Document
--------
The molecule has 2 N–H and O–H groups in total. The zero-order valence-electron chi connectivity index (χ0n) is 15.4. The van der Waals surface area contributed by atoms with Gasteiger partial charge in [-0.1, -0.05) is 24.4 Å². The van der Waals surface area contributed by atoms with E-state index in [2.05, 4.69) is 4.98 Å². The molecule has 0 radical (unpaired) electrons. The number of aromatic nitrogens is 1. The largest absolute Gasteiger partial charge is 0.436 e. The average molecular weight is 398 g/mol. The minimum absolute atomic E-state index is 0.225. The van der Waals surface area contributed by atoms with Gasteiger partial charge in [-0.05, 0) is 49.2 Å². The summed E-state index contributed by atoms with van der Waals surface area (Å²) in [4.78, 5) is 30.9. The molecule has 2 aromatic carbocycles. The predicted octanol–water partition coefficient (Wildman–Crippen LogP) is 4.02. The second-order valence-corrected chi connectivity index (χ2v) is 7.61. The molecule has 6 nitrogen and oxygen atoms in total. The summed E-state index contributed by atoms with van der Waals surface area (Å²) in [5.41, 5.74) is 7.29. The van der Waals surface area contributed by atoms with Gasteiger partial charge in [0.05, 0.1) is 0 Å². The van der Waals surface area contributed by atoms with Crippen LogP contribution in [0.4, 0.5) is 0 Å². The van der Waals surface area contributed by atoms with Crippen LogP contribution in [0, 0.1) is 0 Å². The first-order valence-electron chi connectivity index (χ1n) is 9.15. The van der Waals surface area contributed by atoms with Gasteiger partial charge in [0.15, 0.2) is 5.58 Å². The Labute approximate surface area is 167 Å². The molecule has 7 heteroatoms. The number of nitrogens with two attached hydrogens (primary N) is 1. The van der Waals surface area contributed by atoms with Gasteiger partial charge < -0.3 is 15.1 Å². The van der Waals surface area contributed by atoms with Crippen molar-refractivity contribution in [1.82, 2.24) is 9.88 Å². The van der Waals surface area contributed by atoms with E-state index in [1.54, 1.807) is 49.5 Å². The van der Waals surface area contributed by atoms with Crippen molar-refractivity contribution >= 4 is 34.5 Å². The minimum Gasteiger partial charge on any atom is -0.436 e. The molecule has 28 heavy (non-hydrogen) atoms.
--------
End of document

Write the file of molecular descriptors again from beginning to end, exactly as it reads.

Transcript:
The molecule has 2 N–H and O–H groups in total. The zero-order valence-electron chi connectivity index (χ0n) is 15.4. The van der Waals surface area contributed by atoms with Gasteiger partial charge in [-0.1, -0.05) is 24.4 Å². The van der Waals surface area contributed by atoms with E-state index in [2.05, 4.69) is 4.98 Å². The molecule has 0 radical (unpaired) electrons. The number of aromatic nitrogens is 1. The largest absolute Gasteiger partial charge is 0.436 e. The average molecular weight is 398 g/mol. The minimum absolute atomic E-state index is 0.225. The van der Waals surface area contributed by atoms with Gasteiger partial charge in [-0.05, 0) is 49.2 Å². The summed E-state index contributed by atoms with van der Waals surface area (Å²) in [4.78, 5) is 30.9. The molecule has 2 aromatic carbocycles. The predicted octanol–water partition coefficient (Wildman–Crippen LogP) is 4.02. The second-order valence-corrected chi connectivity index (χ2v) is 7.61. The molecule has 6 nitrogen and oxygen atoms in total. The summed E-state index contributed by atoms with van der Waals surface area (Å²) in [5.41, 5.74) is 7.29. The van der Waals surface area contributed by atoms with Gasteiger partial charge in [0.05, 0.1) is 0 Å². The van der Waals surface area contributed by atoms with Crippen LogP contribution in [0.4, 0.5) is 0 Å². The van der Waals surface area contributed by atoms with Crippen LogP contribution in [0, 0.1) is 0 Å². The first-order valence-electron chi connectivity index (χ1n) is 9.15. The van der Waals surface area contributed by atoms with Gasteiger partial charge in [0.15, 0.2) is 5.58 Å². The Labute approximate surface area is 167 Å². The molecule has 7 heteroatoms. The number of nitrogens with two attached hydrogens (primary N) is 1. The van der Waals surface area contributed by atoms with Gasteiger partial charge < -0.3 is 15.1 Å². The van der Waals surface area contributed by atoms with Crippen molar-refractivity contribution in [1.82, 2.24) is 9.88 Å². The van der Waals surface area contributed by atoms with E-state index in [1.54, 1.807) is 49.5 Å². The van der Waals surface area contributed by atoms with Crippen molar-refractivity contribution >= 4 is 34.5 Å². The minimum Gasteiger partial charge on any atom is -0.436 e. The molecule has 28 heavy (non-hydrogen) atoms.